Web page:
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From: EdGlaze DelphiPlus Member Icon Posted by host12/22/09 7:33 AM 
To: All  (1 of 17) 
 87.1 

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http://www.ready.gov/america/npm/index.htm

Welcome to the National Preparedness Month Web site. Thank you for your interest in this important initiative designed to promote family emergency preparedness. On this Web site you will learn how you can participate in National Preparedness Month and prepare yourself and your family for emergencies.

National Preparedness Month is a nationwide effort held each September to encourage Americans to take simple steps to prepare for emergencies in their homes, businesses and schools. National Preparedness Month 2006 is sponsored by the U.S. Department of Homeland Security.

The goal of the month is to increase public awareness about the importance of preparing for emergencies and to encourage individuals to take action. Throughout September, Homeland Security will work with a wide variety of organizations, including local, state and federal government agencies and the private sector, to highlight the importance of family emergency preparedness and promote individual involvement through events and activities across the nation.

We invite you to review the National Preparedness Month information and to participate in this important effort.

Participate in National Preparedness Month
 Individuals
 Organizations
 Frequently Asked Questions

The Ready Campaign

A national public service advertising campaign produced in partnership with The Advertising Council that is designed to educate and empower Americans to prepare for and respond to emergencies, including natural disasters and potential terrorist attacks.

The Campaign’s Web sites (Ready.gov and listo.gov) and toll-free numbers (1-800-BE-READY and 1-888-SE-LISTO) provide Americans with free emergency preparedness information.

National Preparedness Month Calendar

Citizen Corps has created an electronic calendar of National Preparedness Month events.

To view a calendar of National Preparedness Month events in your area and across the nation visit the National Preparedness Month Calendar.

You may also want to include your event on this calendar. To enter your event go to www.citizencorps.gov and click on "Citizen Corps Councils." Then click on "Calendar of Events." On the calendar page, you can submit your email address and enter your event information. You will receive an email to confirm your event entry and be provided with the opportunity to accept or edit the event listing.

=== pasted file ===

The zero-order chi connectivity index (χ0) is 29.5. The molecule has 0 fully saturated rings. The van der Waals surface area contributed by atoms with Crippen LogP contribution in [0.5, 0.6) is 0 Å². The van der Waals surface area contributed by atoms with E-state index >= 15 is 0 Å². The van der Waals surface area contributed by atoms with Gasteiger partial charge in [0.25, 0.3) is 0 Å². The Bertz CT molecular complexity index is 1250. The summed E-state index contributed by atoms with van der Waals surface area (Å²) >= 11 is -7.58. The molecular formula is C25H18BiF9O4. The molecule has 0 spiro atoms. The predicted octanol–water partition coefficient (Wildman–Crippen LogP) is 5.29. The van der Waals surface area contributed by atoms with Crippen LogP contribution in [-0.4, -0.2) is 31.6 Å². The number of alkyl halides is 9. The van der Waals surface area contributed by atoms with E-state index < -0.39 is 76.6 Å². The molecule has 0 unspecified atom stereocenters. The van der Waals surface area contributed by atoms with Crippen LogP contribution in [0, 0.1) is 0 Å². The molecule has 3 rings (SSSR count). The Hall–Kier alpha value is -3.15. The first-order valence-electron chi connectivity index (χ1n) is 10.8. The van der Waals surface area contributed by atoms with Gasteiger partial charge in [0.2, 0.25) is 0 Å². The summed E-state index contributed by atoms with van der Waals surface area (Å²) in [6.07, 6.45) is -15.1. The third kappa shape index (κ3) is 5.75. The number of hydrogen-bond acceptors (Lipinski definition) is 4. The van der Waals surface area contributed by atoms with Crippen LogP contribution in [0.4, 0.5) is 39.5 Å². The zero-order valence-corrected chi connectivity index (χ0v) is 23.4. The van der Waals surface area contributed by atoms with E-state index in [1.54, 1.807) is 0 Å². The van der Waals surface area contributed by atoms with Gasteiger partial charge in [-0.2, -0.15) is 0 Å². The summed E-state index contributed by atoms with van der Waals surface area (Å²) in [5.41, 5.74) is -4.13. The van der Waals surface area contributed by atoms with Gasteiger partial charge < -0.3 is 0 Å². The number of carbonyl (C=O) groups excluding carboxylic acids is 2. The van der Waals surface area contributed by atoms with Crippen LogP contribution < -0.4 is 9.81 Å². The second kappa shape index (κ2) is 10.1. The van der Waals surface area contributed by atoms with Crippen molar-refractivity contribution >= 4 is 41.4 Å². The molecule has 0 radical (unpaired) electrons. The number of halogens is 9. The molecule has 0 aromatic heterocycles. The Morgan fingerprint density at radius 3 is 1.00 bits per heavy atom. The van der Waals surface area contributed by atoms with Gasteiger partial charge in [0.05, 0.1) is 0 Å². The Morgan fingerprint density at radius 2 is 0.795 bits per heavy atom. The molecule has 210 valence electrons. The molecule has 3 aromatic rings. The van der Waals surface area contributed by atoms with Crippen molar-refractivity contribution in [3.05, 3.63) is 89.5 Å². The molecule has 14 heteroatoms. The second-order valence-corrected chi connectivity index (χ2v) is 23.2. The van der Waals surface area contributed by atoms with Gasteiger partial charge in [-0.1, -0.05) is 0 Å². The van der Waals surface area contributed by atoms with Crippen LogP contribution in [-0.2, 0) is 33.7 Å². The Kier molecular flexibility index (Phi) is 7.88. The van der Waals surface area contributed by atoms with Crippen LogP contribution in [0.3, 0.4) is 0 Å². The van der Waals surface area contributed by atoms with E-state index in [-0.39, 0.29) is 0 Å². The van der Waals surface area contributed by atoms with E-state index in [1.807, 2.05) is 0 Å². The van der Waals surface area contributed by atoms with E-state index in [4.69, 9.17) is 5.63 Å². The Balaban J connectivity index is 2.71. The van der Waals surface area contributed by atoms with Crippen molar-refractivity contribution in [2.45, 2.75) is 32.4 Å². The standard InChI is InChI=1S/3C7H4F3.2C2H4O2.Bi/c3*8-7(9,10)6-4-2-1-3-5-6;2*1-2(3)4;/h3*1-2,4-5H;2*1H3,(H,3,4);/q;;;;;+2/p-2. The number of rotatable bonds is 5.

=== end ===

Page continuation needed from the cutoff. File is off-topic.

Citizen Corps brings together community, emergency and government leaders to involve community members in emergency preparedness, planning, mitigation, response and recovery. More than 2,200 state, local, tribal and territorial governments in all 56 states and U.S. territories have formed Citizen Corps Councils, and every day new Councils are formed in communities around the country. These Councils enable collaborative planning between government and civic leaders and provide localized support for: outreach and educational efforts to the public; training and exercises that effectively integrate emergency responders, volunteers with a response role, and the general public; and volunteer programs that augment the full range of emergency response services. For more information about Citizen Corps, visit citizencorps.gov.

 
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From: EdGlaze DelphiPlus Member Icon Posted by host12/22/09 7:34 AM 
To: All  (2 of 17) 
 87.2 in reply to 87.1 
 

HOMELAND RESPONDER - VIDEO BRIEF ARCHIVES

Free Video Library

September: National Preparedness Month 2006 - A Reminder To Be Prepared
Liz DiGregorio of Citizen Corps, and Kristen Gossel of The Ready Campaign remind all Americans to be prepared and note a few things often overlooked in personal preparedness plans. Transcript available

September: National Preparedness Month 2006-Part 2: Uniting for Preparedness
Liz DiGregorio of Citizen Corps, and Marc LaFountain, a volunteer for The American Red Cross, speak on the culture and importance of volunteerism. Transcript available

 

 
From: EdGlaze DelphiPlus Member Icon Posted by host12/22/09 7:34 AM 
To: All  (3 of 17) 
 87.3 in reply to 87.2 

The Bottom Line:
The Fire Service Role in National Preparedness Month
by Chief Dennis Compton

Each September, the U.S. Department of Homeland Security sponsors National Preparedness Month in a nationwide effort to encourage Americans to prepare for emergencies in their homes, businesses and schools. This year the Department’s goals are to increase public awareness about the importance of family emergency preparedness and to urge individuals to make themselves and their loved ones better prepared.

Because our Nation’s fire service plays such a vital role in community safety education, every fire department should embrace Home Preparedness Month locally and make it an active focal point for community outreach this fall.

You’ve already met with tremendous success in educating your constituents about the need for household smoke alarms and well planned and practiced fire drills. So it’s a natural extension for your department to help families also recognize the need to be prepared for any emergency — from home fires to natural disasters to terror threats.

No one is better prepared or more trusted than you to guide your community through this important planning process. With your help, children and adults alike can appreciate the need for emergency preparedness and accept the responsibility for taking personal action to improve their safety.